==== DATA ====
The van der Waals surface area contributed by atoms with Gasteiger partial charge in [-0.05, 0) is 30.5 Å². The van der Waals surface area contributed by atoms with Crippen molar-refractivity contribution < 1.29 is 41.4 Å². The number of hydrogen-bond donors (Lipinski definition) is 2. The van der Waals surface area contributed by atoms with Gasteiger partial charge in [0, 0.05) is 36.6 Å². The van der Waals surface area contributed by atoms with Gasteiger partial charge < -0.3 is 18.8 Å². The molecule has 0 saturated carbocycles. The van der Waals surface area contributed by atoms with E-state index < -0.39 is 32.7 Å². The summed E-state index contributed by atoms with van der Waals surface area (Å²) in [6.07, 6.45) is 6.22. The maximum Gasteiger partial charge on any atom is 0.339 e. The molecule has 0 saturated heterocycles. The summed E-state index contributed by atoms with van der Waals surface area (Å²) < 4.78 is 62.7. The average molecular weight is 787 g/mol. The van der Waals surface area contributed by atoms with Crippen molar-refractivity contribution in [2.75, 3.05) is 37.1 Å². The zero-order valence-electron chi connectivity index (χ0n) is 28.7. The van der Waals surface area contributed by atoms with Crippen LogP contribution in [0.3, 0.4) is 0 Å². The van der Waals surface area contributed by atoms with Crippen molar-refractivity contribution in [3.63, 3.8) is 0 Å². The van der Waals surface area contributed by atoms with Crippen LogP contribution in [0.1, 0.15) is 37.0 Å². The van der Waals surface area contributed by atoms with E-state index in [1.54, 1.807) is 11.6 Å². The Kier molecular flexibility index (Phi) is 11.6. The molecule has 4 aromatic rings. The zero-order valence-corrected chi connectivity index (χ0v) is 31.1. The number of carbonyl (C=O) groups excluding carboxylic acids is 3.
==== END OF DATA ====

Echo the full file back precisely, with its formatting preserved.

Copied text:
The van der Waals surface area contributed by atoms with Gasteiger partial charge in [-0.05, 0) is 30.5 Å². The van der Waals surface area contributed by atoms with Crippen molar-refractivity contribution < 1.29 is 41.4 Å². The number of hydrogen-bond donors (Lipinski definition) is 2. The van der Waals surface area contributed by atoms with Gasteiger partial charge in [0, 0.05) is 36.6 Å². The van der Waals surface area contributed by atoms with Gasteiger partial charge < -0.3 is 18.8 Å². The molecule has 0 saturated carbocycles. The van der Waals surface area contributed by atoms with E-state index < -0.39 is 32.7 Å². The summed E-state index contributed by atoms with van der Waals surface area (Å²) in [6.07, 6.45) is 6.22. The maximum Gasteiger partial charge on any atom is 0.339 e. The molecule has 0 saturated heterocycles. The summed E-state index contributed by atoms with van der Waals surface area (Å²) < 4.78 is 62.7. The average molecular weight is 787 g/mol. The van der Waals surface area contributed by atoms with Crippen molar-refractivity contribution in [2.75, 3.05) is 37.1 Å². The zero-order valence-electron chi connectivity index (χ0n) is 28.7. The van der Waals surface area contributed by atoms with Crippen LogP contribution in [0.3, 0.4) is 0 Å². The van der Waals surface area contributed by atoms with Crippen molar-refractivity contribution in [3.63, 3.8) is 0 Å². The van der Waals surface area contributed by atoms with Crippen LogP contribution in [0.1, 0.15) is 37.0 Å². The van der Waals surface area contributed by atoms with E-state index in [1.54, 1.807) is 11.6 Å². The Kier molecular flexibility index (Phi) is 11.6. The molecule has 4 aromatic rings. The zero-order valence-corrected chi connectivity index (χ0v) is 31.1. The number of carbonyl (C=O) groups excluding carboxylic acids is 3.